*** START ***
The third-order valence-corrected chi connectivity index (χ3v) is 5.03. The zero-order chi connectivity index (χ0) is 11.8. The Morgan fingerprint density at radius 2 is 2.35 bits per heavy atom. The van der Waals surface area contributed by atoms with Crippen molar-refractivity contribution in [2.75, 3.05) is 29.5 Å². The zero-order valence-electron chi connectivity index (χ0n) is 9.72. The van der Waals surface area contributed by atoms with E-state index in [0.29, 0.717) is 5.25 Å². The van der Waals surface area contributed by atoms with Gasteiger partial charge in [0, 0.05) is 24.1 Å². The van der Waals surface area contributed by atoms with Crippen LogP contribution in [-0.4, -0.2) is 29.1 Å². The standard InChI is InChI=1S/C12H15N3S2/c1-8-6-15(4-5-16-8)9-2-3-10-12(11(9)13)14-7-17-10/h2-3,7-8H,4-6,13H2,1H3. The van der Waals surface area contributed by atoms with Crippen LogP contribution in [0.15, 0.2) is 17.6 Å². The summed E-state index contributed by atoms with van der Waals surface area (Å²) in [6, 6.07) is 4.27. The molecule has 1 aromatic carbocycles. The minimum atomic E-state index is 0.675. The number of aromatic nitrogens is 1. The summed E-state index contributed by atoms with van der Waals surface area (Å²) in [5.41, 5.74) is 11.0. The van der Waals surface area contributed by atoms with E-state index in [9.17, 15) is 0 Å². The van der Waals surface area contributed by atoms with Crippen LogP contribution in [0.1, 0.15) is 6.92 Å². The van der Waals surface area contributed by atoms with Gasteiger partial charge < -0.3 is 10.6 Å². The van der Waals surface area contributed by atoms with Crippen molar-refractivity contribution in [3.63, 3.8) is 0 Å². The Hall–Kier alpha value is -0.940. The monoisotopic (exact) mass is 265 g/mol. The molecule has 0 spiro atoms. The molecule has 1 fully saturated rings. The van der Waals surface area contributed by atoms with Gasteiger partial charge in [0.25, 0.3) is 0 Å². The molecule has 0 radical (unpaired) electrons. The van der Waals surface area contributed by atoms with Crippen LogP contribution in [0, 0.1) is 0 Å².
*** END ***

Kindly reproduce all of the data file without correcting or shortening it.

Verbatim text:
The third-order valence-corrected chi connectivity index (χ3v) is 5.03. The zero-order chi connectivity index (χ0) is 11.8. The Morgan fingerprint density at radius 2 is 2.35 bits per heavy atom. The van der Waals surface area contributed by atoms with Crippen molar-refractivity contribution in [2.75, 3.05) is 29.5 Å². The zero-order valence-electron chi connectivity index (χ0n) is 9.72. The van der Waals surface area contributed by atoms with E-state index in [0.29, 0.717) is 5.25 Å². The van der Waals surface area contributed by atoms with Gasteiger partial charge in [0, 0.05) is 24.1 Å². The van der Waals surface area contributed by atoms with Crippen LogP contribution in [-0.4, -0.2) is 29.1 Å². The standard InChI is InChI=1S/C12H15N3S2/c1-8-6-15(4-5-16-8)9-2-3-10-12(11(9)13)14-7-17-10/h2-3,7-8H,4-6,13H2,1H3. The van der Waals surface area contributed by atoms with Crippen LogP contribution in [0.15, 0.2) is 17.6 Å². The summed E-state index contributed by atoms with van der Waals surface area (Å²) in [6, 6.07) is 4.27. The molecule has 1 aromatic carbocycles. The minimum atomic E-state index is 0.675. The number of aromatic nitrogens is 1. The summed E-state index contributed by atoms with van der Waals surface area (Å²) in [5.41, 5.74) is 11.0. The van der Waals surface area contributed by atoms with E-state index in [9.17, 15) is 0 Å². The van der Waals surface area contributed by atoms with Crippen LogP contribution in [0.1, 0.15) is 6.92 Å². The van der Waals surface area contributed by atoms with Gasteiger partial charge < -0.3 is 10.6 Å². The van der Waals surface area contributed by atoms with Crippen molar-refractivity contribution in [3.63, 3.8) is 0 Å². The Hall–Kier alpha value is -0.940. The monoisotopic (exact) mass is 265 g/mol. The molecule has 0 spiro atoms. The molecule has 1 fully saturated rings. The van der Waals surface area contributed by atoms with Gasteiger partial charge in [0.25, 0.3) is 0 Å². The molecule has 0 radical (unpaired) electrons. The van der Waals surface area contributed by atoms with Crippen LogP contribution in [0, 0.1) is 0 Å².